“Importantly, INSEAD’s research indicated an increased resistance to what is called ‘sunk cost bias’, or attempts either consciously or subconsciously to recoup irrecoverable costs from earlier business activities. That’s because Mindfulness draws focus away from past and future events and focuses people on the present,” says Martine.
“And organisations that have implemented employee Mindfulness programs say they note an increased resilience in their workforce during periods of change, and greater acceptance of change,” adds Martine, who says that participants on these internal programs report benefits such as an enhanced sense of wellbeing, improved ability to manage conflict, clearer thinking, a stronger ability to respond rather than react (by breaking habitual patterns of behaviour) and a greater awareness of personal stress—and how to prevent it.
Applying Mindfulness to the workplace
“While Mindfulness may feel like the flavour of the month right now, I believe it’s here to stay,” Martine says.
“In this new era of ever-increasing activity and hyper-connectivity we all need a way to survive and thrive. Mindfulness provides that path. After all, there are good reasons why this practice has survived through the ages, and why Mindfulness is now becoming so popular within organisations.”
She takes a very pragmatic view of introducing Mindfulness into a corporate environment.
“Mindlessness can become part of the cultural make-up of an organisation, but as with any new initiative it’s important to consider the anticipated business outcomes and look for the opportunities to integrate it with activities that are already established, be it yoga sessions or whatever.
“The thing to remember is to use settings and language that your organisation can relate to. Instead of using the term mindfulness, it may be better termed relaxation or reflective practice,” Martine explains.
“In the leadership development context this could take the form of including a piece on Mindfulness as seen through the lens of emotional intelligence or resilience.”
According to the Institute for Mindful Leadership, 93 per cent of leaders surveyed said Mindfulness training helped them create space for innovation, 89 per cent reported the training enhanced their ability to listen to themselves and others, and 70 per cent said it helped them think strategically.
Beyond working with leaders, Martine says Mindfulness training in the broader health and wellbeing context brings benefits across the board by improving employee wellbeing. “In one of the largest corporate studies and where information is publicly available was done at Transport for London, the local government body responsible for most aspects of the transport system in Greater London, and it has experienced enormous benefits from introducing Mindfulness training to its employees. For example, among the 600 staff who attended the training, their number of days off for stress, anxiety and depression fell by 71 per cent over the following three years. Absences for all conditions dropped by half. That alone represents massive savings to the organisation,” says Martine.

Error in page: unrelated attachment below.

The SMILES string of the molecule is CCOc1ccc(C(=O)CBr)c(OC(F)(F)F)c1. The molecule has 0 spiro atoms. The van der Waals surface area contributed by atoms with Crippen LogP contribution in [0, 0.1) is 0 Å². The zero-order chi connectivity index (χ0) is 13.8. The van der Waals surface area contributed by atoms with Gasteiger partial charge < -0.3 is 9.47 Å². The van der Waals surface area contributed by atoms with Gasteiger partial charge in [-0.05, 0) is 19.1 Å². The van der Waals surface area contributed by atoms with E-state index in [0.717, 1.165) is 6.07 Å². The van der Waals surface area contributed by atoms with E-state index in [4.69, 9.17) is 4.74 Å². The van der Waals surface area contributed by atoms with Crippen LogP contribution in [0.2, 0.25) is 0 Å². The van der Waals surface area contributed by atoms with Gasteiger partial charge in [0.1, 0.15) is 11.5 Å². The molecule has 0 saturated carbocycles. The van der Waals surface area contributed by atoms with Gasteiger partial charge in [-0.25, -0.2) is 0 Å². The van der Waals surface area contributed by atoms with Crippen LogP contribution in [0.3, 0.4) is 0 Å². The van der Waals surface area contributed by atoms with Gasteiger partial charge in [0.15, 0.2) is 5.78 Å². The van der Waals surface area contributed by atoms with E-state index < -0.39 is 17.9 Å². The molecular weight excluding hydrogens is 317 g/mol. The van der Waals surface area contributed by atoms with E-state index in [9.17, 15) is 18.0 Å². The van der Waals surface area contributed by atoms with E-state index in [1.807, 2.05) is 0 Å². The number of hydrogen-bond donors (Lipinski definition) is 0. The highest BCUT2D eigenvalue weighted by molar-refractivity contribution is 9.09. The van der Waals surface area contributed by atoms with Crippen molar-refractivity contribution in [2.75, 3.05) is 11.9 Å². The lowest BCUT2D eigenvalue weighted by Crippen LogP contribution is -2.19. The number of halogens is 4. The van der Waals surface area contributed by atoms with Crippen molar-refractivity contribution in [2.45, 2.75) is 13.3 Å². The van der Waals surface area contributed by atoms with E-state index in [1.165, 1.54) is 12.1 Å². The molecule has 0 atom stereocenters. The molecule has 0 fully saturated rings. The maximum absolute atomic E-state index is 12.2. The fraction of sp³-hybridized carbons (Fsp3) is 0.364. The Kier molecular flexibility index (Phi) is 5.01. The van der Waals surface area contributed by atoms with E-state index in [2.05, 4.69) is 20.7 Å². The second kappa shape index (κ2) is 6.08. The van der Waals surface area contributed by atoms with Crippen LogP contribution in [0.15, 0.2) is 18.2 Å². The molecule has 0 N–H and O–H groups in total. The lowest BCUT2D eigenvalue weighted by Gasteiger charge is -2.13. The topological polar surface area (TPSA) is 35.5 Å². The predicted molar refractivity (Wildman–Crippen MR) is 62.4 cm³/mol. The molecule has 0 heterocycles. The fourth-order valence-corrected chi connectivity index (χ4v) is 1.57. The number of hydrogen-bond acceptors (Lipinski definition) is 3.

Transport for London also experienced qualitative improvements. “Eighty per cent of participants reported improvements in their relationships, improvements in their ability to relax by 79 per cent of participants, 64 per cent said they experienced improvements in sleep patterns, and 53 per cent said they were happier at work.”
Once integrated into an existing employee wellness program, and using language that best resonates with employees, Mindfulness can be easily implemented as a standalone program for those who are interested. “Traditionally it’s introduced over an eight-week period with weekly meetings and daily homework activities for participants,” explains Martine.
“Other ways of introducing a Mindfulness program include offering training as a daily 10-minute practice, which can produce positive and demonstrable benefits. So will, say, a four-day immersion program,” she says.
In Martine’s experience, the ideal place within an organisation to introduce a Mindfulness program is in graduate programs. “That’s where Mindfulness can provide employees with a lifelong strategy for managing stress and sustaining high performance throughout their careers.”
In the absence of a formal Mindfulness program, here are four takeaways anyone in the office can use to get into a “mindful” state:
- Be in the moment. That simply means stepping back from those moments you find yourself going through the motions at work and focusing on the task at hand
- Find time to transition. Take a brisk walk after a stressful meeting or before jumping into an important project
- Look on the bright side. Focus on the things you like about your job and its positive aspects
- Break up your day. Intersperse activities throughout the day that you enjoy doing.
“Being Mindful and focusing your energy and creativity at work is much more than sitting in a room and breathing deeply, but that doesn’t mean it is difficult,” Martine says. “It’s about applying a certain degree of awareness and deliberate focus to what you’re doing, not just mindlessly finishing your tasks and ticking items off your to-do list.
“Stop and consider the present moment—not what just happened or what might happen in the future—and re-focus on why you’re doing the work you’re doing right now,” Martine says.
“Becoming Mindful will help you focus your energy purposefully and lead to more productive, creative days, higher quality in your output, stronger collaboration and relationships, and an improved sense of mental wellbeing. All of these results are powerful enablers in one’s personal life, within team dynamics and right across a corporate environment.”
Postscript: Building on the success of TP3’s recent Mindfulness for Business Results seminars, we have introduced a Mindfulness at Work assessment, an obligation-free, custom designed evaluation to help identify how Mindfulness training can help your employees build concentration, boost productivity, reduce stress and support better mental well-being and work/life balance—and in ways that best suit your organisation’s specific needs. To find out more, please contact us today on phone 1300 658 388 or email info@TP3.com.au.
 Australian Psychological Society, 2013
 Safe Work Australia